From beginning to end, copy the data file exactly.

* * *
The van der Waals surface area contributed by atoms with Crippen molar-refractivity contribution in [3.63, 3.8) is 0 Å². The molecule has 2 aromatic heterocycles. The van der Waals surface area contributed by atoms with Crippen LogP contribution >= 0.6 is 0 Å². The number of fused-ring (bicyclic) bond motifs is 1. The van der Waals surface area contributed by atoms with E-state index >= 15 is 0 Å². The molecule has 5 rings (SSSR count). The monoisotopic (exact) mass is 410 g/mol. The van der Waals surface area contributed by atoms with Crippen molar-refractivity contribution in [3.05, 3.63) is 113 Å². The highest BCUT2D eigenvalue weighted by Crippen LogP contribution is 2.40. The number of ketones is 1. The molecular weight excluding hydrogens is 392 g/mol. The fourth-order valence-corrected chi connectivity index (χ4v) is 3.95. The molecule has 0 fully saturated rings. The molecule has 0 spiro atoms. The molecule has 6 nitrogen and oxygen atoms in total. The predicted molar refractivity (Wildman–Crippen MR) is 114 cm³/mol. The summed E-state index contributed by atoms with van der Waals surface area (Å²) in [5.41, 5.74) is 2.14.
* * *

The van der Waals surface area contributed by atoms with Crippen molar-refractivity contribution in [3.63, 3.8) is 0 Å². The molecule has 2 aromatic heterocycles. The van der Waals surface area contributed by atoms with Crippen LogP contribution >= 0.6 is 0 Å². The number of fused-ring (bicyclic) bond motifs is 1. The van der Waals surface area contributed by atoms with E-state index >= 15 is 0 Å². The molecule has 5 rings (SSSR count). The monoisotopic (exact) mass is 410 g/mol. The van der Waals surface area contributed by atoms with Crippen molar-refractivity contribution in [3.05, 3.63) is 113 Å². The highest BCUT2D eigenvalue weighted by Crippen LogP contribution is 2.40. The number of ketones is 1. The molecular weight excluding hydrogens is 392 g/mol. The fourth-order valence-corrected chi connectivity index (χ4v) is 3.95. The molecule has 0 fully saturated rings. The molecule has 0 spiro atoms. The molecule has 6 nitrogen and oxygen atoms in total. The predicted molar refractivity (Wildman–Crippen MR) is 114 cm³/mol. The summed E-state index contributed by atoms with van der Waals surface area (Å²) in [5.41, 5.74) is 2.14.